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```
Date: 02/27/2002 at 11:16:05
From: Emily Wagman

Adam and Kate are professional cricket batters. Lauren and Leora are
professional cricket pitchers. During the regular season, Adam has a
higher batting average against Leora than Kate does.

If Lauren is a better pitcher against Adam than Leora is, and Lauren
is a better pitcher against Kate than Leora is, can Leora be a better
overall pitcher against Adam and Kate than Lauren is?

```

```
Date: 02/27/2002 at 13:48:23
From: Doctor Schwa

Hi Emily,

I'll answer the second question, which is the most extreme: how can
Lauren be a better pitcher against Adam, a better pitcher against
Kate, and yet worse overall?

Well, suppose Adam is a much better hitter (since you said Adam has a
higher batting average against Leora). Then, if Lauren has to pitch
against Adam a lot more often, she might come out worse overall than
Leora, who gets to face Kate a lot more often.

For instance:

Lauren vs Adam, Adam gets 30 hits out of 100 batting attempts,
Leora vs Adam, Adam gets 4 hits out of 10 batting attempts

Lauren vs Kate, Kate gets 2 hits out of 10 batting attempts
Leora vs Kate, Kate gets 25 hits out of 100 batting attempts.

Then, Lauren is better vs Adam (30% vs 40% for Leora),
Lauren is better vs Kate (20% vs 25% for Leora),
yet Leora is better overall (29 hits out of 110 vs 32 for Lauren).

I hope that helps make Simpson's paradox more sensible!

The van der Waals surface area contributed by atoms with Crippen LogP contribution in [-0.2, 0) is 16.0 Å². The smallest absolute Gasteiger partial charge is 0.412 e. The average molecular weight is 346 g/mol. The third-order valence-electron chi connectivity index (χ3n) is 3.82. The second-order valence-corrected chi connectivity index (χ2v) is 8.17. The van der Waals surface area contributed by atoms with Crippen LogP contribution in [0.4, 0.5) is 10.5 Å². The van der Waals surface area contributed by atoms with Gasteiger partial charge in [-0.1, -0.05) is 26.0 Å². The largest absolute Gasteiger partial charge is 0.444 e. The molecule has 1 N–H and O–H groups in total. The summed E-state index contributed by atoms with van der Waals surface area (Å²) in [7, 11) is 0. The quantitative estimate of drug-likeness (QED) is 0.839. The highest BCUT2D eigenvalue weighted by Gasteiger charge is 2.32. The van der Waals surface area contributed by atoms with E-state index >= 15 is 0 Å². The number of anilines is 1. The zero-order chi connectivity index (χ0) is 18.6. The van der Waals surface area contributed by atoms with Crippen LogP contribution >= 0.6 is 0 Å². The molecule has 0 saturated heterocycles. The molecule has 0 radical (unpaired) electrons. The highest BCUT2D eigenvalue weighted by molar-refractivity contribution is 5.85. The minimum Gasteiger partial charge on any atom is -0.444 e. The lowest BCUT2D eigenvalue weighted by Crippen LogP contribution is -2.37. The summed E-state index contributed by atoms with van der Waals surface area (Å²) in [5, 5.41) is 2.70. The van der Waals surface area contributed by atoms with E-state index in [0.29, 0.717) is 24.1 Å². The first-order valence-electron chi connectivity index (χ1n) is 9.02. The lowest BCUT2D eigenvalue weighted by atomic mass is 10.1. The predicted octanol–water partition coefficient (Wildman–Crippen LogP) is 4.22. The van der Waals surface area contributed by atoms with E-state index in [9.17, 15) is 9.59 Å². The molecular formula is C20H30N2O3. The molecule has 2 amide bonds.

For another example, try

What is Simpson's Paradox? - John Zhang
http://www.ma.iup.edu/~zhang/simpson.html

which shows the importance of Simpson's paradox: looking at summary
statistics can give you a very misleading picture of what's going on.

You can find more similar pages by searching for

- Doctor Schwa, The Math Forum
http://mathforum.org/dr.math/
```

```
Date: 12/01/2001 at 14:07:13
From: Micah

Dear Dr. Math,

it possible? All that I could find relating to it are examples, (i.e.
"My batting average against right-handed pitchers is higher than
yours, and my batting average against left-handed pitchers is higher
than yours, but your overall batting average is higher than mine.").
These examples helped a little, but I'm still a confused about it.
```

```
Date: 12/01/2001 at 19:07:48
From: Doctor Mitteldorf

The best way to get a feel for it is to invent some numerical examples
of your own, and calculate them out. Think of how many RH pitchers
I've faced and how many hits I've got, how many LH pitches I've faced
and how many hits, and the same for you. Invent a set of numbers that
satisfies the given conditions. Hint: Suppose we both do a whole lot
better against RH pitches than against LH pitchers, and you were just
lucky enough to face LH pitchers most of the time, while I faced RH
pitchers most of the time.

- Doctor Mitteldorf, The Math Forum
http://mathforum.org/dr.math/
```

```
Date: 02/11/2002 at 15:48:36
From: Emily

There are two batters. Batter one has a better first and a better
second half than batter two. Can batter two have an overall better
batting average?

batting ave. = numbers of hits/how many times up at bat

The two batters don't have to be up at bat the same number of times.

I know the answer is yes, but why? I don't know how to generalize it.
Can you help?

Thanks.
```

```
Date: 02/11/2002 at 17:24:50
From: Doctor Tom

It's pretty easy.  Here's an example:

In the first half, A gets 1 of 1; B gets 9 of 10.
In the second half, A gets 1 of 10; B gets 0 of 1.

Totals: A gets 2 of 11; B gets 9 of 11.

- Doctor Tom, The Math Forum
http://mathforum.org/dr.math/
```
Associated Topics:
High School Statistics

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